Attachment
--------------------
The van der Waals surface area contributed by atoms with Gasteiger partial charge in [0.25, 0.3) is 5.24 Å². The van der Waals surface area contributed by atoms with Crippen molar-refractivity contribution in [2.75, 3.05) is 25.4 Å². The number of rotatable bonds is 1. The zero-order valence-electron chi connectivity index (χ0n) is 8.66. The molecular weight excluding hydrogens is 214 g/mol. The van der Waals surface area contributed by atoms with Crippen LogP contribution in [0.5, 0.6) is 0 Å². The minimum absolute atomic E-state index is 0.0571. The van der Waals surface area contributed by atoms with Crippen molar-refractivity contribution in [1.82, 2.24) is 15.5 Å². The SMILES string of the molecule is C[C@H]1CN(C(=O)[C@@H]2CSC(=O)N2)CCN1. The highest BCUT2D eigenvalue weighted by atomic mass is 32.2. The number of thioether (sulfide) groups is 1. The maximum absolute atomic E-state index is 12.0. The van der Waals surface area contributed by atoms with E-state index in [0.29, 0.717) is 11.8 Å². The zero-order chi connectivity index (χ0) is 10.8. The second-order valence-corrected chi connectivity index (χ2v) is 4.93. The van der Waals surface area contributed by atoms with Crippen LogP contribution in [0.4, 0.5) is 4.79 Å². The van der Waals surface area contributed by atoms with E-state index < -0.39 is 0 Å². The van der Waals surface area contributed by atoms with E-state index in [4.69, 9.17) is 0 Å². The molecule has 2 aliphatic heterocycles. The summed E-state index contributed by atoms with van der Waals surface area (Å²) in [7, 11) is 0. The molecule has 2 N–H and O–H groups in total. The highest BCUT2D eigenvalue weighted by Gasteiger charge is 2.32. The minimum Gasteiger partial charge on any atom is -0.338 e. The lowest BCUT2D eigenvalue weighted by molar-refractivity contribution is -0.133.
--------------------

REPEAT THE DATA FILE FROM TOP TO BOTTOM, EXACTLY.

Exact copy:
The van der Waals surface area contributed by atoms with Gasteiger partial charge in [0.25, 0.3) is 5.24 Å². The van der Waals surface area contributed by atoms with Crippen molar-refractivity contribution in [2.75, 3.05) is 25.4 Å². The number of rotatable bonds is 1. The zero-order valence-electron chi connectivity index (χ0n) is 8.66. The molecular weight excluding hydrogens is 214 g/mol. The van der Waals surface area contributed by atoms with Crippen LogP contribution in [0.5, 0.6) is 0 Å². The minimum absolute atomic E-state index is 0.0571. The van der Waals surface area contributed by atoms with Crippen molar-refractivity contribution in [1.82, 2.24) is 15.5 Å². The SMILES string of the molecule is C[C@H]1CN(C(=O)[C@@H]2CSC(=O)N2)CCN1. The highest BCUT2D eigenvalue weighted by atomic mass is 32.2. The number of thioether (sulfide) groups is 1. The maximum absolute atomic E-state index is 12.0. The van der Waals surface area contributed by atoms with E-state index in [0.29, 0.717) is 11.8 Å². The zero-order chi connectivity index (χ0) is 10.8. The second-order valence-corrected chi connectivity index (χ2v) is 4.93. The van der Waals surface area contributed by atoms with Crippen LogP contribution in [0.4, 0.5) is 4.79 Å². The van der Waals surface area contributed by atoms with E-state index < -0.39 is 0 Å². The van der Waals surface area contributed by atoms with E-state index in [4.69, 9.17) is 0 Å². The molecule has 2 aliphatic heterocycles. The summed E-state index contributed by atoms with van der Waals surface area (Å²) in [7, 11) is 0. The molecule has 2 N–H and O–H groups in total. The highest BCUT2D eigenvalue weighted by Gasteiger charge is 2.32. The minimum Gasteiger partial charge on any atom is -0.338 e. The lowest BCUT2D eigenvalue weighted by molar-refractivity contribution is -0.133.